This has included not just the Belt and Road Initiative and the creation of the Asian Infrastructure Investment Bank, but also the hosting of the 22nd APEC Economic Leaders’ meeting in Beijing in 2014, the G20 2016 Summit in Hangzhou, Zhejiang province, and the BRICS Summit in Xiamen, Fujian province, in September.
"China champions the development of a community with a shared future for mankind, and has encouraged the evolution of the global governance system. With this, we have seen a further rise in China’s international influence, ability to inspire, and power to shape; and China has made great new contributions to global peace and development."
Peter Frankopan, professor of global history at Oxford University, says Xi is someone who presents a unified vision.
"When you are in Beijing, the old world represented by the United States and Britain, in particular, looks highly divided. There are conflicting views of what the direction of travel should be," he says.
"What Xi has been very careful to do over the last few years is set out a grand vision, and now it is all about getting behind that vision and putting the shoulder to the grindstone to make sure it is deliverable."
Wang Huiyao, president of the Center for China and Globalization, China’s leading independent think tank, says Xi’s report was one of the first he could remember by a Chinese leader that talked about mankind as a whole and not just about China.
He points out that in the report, the president said the "dream of the Chinese people is closely connected with the dreams of the peoples of other countries".
"I believe it is the first time a leader in his report has talked about a common destiny of mankind. In the past, the main focus has been on the Party itself," he said.
"It clearly demonstrates the global vision the president has with concerns relating to the environment and the Paris accord and across a whole range of issues."
Rana Mitter, director of the Oxford University China Centre and one of the leading China historians in the West, says Xi was putting China front and center in world affairs.
"The major shift for me in the report is the statement of China being at the center of world affairs," he says.
"With this more central role will come a lot more responsibilities in areas of international trade, the need to open up markets, and leadership positions on climate change and questions of local and global security." On the economy, a number of commentators have noted that Xi has moved away from setting specific targets for GDP or any other measure for either 2035 or 2050, leaving greater room for other priorities to be achieved.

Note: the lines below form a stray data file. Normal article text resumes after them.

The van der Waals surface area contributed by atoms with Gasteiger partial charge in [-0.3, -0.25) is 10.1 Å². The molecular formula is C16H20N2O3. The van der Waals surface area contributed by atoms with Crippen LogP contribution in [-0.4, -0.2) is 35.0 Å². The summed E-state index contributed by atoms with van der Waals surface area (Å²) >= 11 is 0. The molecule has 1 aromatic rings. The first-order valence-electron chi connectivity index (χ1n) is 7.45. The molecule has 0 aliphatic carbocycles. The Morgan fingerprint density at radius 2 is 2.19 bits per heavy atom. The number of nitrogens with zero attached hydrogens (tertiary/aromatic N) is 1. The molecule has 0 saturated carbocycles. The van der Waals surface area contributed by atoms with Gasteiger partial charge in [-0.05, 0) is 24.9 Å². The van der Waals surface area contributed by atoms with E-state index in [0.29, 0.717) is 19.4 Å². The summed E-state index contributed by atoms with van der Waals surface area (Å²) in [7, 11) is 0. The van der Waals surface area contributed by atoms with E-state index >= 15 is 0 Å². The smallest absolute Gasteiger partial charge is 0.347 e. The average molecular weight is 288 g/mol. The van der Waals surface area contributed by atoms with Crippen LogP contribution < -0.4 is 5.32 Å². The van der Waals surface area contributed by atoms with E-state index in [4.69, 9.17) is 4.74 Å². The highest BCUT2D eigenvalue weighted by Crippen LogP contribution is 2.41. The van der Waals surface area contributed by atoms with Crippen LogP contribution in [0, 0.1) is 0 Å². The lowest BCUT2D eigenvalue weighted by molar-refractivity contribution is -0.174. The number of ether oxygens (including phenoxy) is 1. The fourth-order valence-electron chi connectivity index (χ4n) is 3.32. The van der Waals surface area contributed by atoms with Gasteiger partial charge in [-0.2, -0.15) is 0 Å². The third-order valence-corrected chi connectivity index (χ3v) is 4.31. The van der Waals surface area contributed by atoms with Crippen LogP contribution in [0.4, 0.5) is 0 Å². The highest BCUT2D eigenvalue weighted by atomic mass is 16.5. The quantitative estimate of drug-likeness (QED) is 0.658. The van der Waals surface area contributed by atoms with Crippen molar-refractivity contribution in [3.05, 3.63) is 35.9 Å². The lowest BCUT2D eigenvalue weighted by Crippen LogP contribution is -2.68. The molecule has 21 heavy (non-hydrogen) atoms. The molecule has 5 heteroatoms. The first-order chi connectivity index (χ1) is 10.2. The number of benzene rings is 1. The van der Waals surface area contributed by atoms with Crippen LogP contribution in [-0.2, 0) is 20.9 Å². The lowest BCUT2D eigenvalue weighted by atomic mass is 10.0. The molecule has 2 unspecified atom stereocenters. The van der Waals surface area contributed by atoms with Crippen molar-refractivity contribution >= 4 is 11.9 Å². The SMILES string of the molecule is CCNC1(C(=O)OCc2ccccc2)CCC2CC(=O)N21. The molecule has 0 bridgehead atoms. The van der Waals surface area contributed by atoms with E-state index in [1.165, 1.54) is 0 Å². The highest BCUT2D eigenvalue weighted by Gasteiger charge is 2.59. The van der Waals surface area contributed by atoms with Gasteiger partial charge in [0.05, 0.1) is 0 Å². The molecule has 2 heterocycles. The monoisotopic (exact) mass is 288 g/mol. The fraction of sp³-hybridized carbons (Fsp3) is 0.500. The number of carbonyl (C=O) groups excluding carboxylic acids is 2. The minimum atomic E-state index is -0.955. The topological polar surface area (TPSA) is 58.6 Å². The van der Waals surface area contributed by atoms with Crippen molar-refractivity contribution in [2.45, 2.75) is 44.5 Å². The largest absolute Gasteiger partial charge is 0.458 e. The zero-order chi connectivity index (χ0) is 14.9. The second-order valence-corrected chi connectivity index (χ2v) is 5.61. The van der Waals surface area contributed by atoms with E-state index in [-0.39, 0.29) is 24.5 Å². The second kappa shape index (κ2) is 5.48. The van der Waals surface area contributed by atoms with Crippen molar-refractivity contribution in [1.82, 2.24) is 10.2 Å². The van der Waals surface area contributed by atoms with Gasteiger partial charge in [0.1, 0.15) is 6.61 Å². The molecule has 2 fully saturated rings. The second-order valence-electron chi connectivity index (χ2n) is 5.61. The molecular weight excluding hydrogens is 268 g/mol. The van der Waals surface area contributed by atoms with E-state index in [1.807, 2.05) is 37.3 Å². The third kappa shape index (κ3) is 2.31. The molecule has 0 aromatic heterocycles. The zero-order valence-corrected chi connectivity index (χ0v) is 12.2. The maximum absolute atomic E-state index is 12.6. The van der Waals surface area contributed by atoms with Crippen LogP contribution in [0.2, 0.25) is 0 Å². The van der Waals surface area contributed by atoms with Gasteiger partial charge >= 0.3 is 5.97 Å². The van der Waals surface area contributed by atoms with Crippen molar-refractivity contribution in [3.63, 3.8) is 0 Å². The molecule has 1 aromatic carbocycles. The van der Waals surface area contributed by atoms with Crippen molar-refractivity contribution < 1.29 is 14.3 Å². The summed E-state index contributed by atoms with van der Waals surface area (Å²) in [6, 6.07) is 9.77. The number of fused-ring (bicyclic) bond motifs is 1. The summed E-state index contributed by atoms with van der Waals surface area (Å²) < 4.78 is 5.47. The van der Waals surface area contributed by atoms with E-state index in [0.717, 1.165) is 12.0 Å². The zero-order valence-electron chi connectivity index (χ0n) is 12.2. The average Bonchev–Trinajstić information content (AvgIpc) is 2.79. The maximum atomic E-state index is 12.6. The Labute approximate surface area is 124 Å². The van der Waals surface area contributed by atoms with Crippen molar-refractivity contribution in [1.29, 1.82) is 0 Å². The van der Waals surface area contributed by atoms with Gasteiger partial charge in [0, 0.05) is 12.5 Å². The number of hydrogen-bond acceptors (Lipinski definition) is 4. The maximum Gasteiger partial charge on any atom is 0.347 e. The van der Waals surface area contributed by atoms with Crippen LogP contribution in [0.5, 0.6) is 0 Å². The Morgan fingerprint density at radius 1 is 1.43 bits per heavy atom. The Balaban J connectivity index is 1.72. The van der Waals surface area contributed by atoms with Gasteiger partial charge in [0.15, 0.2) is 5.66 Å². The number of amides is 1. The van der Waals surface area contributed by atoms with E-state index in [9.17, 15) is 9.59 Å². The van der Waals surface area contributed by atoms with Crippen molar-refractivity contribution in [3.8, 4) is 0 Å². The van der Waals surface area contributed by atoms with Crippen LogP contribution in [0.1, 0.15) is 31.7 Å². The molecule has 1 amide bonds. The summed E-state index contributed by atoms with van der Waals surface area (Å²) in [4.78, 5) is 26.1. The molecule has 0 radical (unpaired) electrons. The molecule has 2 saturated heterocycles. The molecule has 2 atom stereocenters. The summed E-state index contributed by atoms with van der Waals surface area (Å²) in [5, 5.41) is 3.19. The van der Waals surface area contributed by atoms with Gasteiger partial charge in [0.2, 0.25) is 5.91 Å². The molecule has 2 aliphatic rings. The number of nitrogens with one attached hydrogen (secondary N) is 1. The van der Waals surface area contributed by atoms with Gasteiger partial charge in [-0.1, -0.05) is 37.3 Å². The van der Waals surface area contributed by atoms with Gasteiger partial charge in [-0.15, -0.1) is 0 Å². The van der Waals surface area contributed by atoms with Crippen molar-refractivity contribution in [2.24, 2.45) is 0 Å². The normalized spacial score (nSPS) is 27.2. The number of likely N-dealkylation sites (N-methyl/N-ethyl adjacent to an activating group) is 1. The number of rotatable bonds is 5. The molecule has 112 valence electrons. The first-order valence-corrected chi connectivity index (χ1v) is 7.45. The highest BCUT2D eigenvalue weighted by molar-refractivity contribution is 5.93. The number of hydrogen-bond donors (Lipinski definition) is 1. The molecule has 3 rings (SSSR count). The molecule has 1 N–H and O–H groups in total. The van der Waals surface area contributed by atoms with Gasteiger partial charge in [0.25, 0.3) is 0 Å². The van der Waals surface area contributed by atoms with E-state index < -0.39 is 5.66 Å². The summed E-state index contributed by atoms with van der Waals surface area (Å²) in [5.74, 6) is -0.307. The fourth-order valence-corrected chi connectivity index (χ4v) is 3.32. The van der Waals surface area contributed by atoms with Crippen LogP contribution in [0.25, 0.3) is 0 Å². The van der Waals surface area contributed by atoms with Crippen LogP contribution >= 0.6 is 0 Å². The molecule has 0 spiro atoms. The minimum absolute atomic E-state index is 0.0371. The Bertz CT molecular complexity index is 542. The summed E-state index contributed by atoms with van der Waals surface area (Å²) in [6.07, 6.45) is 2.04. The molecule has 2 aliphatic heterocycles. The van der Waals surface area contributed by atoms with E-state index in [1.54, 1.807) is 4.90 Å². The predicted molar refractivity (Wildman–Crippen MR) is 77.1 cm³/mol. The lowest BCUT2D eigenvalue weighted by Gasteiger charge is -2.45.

Zhu Ning, Oceanwide professor of finance at Tsinghua University, says this was the right way forward for economic policy management.
"The targets are less specific and less numbers-driven, which is also a good thing as well. They set out a new vision for development, which will probably mean the goals will be more sustainable," he says.
Zhu, also author of China’s Guaranteed Bubble, which examines how the government plays a strong role in supporting the financial system, says what was striking from the speech was the long-term vision setting a course for China to 2050.
"It was probably the most forward-looking speech of its kind in recent memory. It was far-sighted not only in economic-related areas but in many others as well. It takes us up to the middle of the century and introduces this new target of 2035 also, " he says.
Louis Kuijs, Hong Kong-based head of Asia for Oxford Economics, says that while Western politicians are constrained by electoral cycles and other factors, being able to set out a long-term plan has many advantages.
"It puts policymaking on a longer-term track. It helps persuade people to accept shorter-term pain for longer-term gains, and I personally think it is good to have a longer-term horizon," he says.
"China is unique in this. Politicians in other systems find it hard to take this approach because there are always changes of leadership and changes of parties."
Yukon Huang, senior fellow of the Asia program of the Carnegie Endowment for International Peace, the global think tank, says the scale of reforms that Xi is contemplating cannot be done overnight.
"He is trying to set out a much more long-term vision as to where China is going, and he makes clear that vision cannot be achieved in a couple of years," he says.
"His reform agenda is not just about economic policy but much broader, covering politics, society as a whole, legal reform and China’s role in the world."
Stephen Roach, senior fellow of the Jackson Institute at Yale University, believes Xi is right to place emphasis on tackling corruption.
"Now the Chinese government is making a determined effort to address this issue; I think it is reasonable to say that this is a step in the direction we have been asking for for a long time."
Frankopan, also author of the bestselling The Silk Roads: A New History of the World, says one aspect of Xi that impresses him is that he never underestimates the challenges ahead.
The president emphasized this again in his report by saying that his aims for the country would not be a "walk in the park".
"What is striking about Xi is that when he gives speeches, he doesn’t make it sound like it is all easy. He is quite candid in explaining what the issues and the problems are. This is what you want to hear rather than the dress rehearsal where everything is all perfect."
Wang Huiyao of the Center for China and Globalization (CCG), who is also a counselor to the State Council, says Xi is now perhaps the only world leader who is prepared to stake out a global leadership position.
"We saw it with his Davos speech in January defending globalization, and we see it again with his speech to the congress," he says.
"His vision means this is no longer just a congress for the CPC, but one that has global ramifications and that is now backed by initiatives such as the Belt and Road Initiative, the Asian Infrastructure Investment Bank and other major China-led initiatives."From China Daily，2017-10-22